ALL ABOUT THE BASS – A CONVERSATION WITH BILL McDONALD

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Bill McDonald is one of Australia’s busiest bass-players. The Westsider pounced for this conversation during his day off from the current Paul Kelly Tour for the Merri Soul Sessions.

Q You play with artists like Paul Kelly, Steven Cummings, Angie Hart, Rebecca Barnard, Vika and Linda Bull in front of Festival crowds and on shows like the Countdown Spectacular and other all-star events, what’s your focus for 2015?

Bill Continuing touring with Paul, and there’s other shows lined up. I’m doing something at the Castlemaine festival later in the year, it’s sort of a theatre piece, I’m doing the music and the sound. Later in the year more gigs with Steve Cummings, and I’ve got some shows with Anthony Schultz and Adam Star, who are kind of jazz improvisers. I’ve got a connection to that sort of scene from the past and they’ve asked me to be part in a series of shows.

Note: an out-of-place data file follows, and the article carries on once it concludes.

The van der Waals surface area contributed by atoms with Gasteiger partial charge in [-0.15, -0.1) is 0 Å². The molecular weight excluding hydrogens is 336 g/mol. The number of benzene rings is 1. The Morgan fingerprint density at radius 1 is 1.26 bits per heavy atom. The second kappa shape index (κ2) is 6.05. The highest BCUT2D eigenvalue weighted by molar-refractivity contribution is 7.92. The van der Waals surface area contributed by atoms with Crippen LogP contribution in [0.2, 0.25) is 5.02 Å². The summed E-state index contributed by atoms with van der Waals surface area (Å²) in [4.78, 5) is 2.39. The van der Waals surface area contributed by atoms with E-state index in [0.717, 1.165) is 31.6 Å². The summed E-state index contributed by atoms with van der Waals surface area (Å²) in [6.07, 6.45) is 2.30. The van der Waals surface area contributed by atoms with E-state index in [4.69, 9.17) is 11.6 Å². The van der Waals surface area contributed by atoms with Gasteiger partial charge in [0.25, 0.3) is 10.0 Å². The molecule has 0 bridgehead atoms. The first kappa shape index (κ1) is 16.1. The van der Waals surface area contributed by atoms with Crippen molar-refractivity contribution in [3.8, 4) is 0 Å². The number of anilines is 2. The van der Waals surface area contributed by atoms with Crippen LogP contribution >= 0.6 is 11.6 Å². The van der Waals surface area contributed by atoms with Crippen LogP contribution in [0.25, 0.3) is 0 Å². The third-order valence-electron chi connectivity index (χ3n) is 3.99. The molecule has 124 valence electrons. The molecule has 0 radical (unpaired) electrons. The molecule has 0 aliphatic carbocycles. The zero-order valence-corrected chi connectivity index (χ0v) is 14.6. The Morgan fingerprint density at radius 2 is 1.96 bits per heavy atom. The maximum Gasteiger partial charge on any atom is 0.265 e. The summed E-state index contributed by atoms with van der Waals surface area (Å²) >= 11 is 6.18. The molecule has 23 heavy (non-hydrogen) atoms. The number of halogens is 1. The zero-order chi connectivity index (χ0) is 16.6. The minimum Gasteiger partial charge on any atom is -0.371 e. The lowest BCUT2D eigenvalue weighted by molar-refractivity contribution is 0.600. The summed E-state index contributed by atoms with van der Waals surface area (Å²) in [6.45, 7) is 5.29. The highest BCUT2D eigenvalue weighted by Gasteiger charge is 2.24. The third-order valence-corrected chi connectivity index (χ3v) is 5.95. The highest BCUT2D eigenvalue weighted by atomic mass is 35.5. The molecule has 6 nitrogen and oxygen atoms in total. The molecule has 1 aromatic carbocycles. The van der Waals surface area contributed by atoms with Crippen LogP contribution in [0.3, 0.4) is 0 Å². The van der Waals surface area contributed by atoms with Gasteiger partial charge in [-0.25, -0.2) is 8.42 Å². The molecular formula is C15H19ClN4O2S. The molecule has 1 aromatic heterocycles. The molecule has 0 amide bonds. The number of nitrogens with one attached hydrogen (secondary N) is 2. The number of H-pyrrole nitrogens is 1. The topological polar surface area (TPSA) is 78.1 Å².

Q Is this part of a new direction?

Bill Not really, it’s a direction I’ve always had in my musical life. I’ve got connections with people in the avant-garde music scene and I like that sort of music listen to it and I’m interested in it and occasionally things come up that I do in that scene.

Q What was the main drive behind starting your personal project Four Hours Sleep?

Bill Mainly because I’ve got a diverse range of tastes and being a backing musician for other people, your job is to do what they want or get as close as you can. I’ve been writing songs with Steven Cummings for a long time, we’ve got a good relationship there and at one stage we thought that it’d be great if other people would sing the songs rather than Steve – that was where the germ of the idea came from and it sort of grew from there.

Q Where did the band name come from?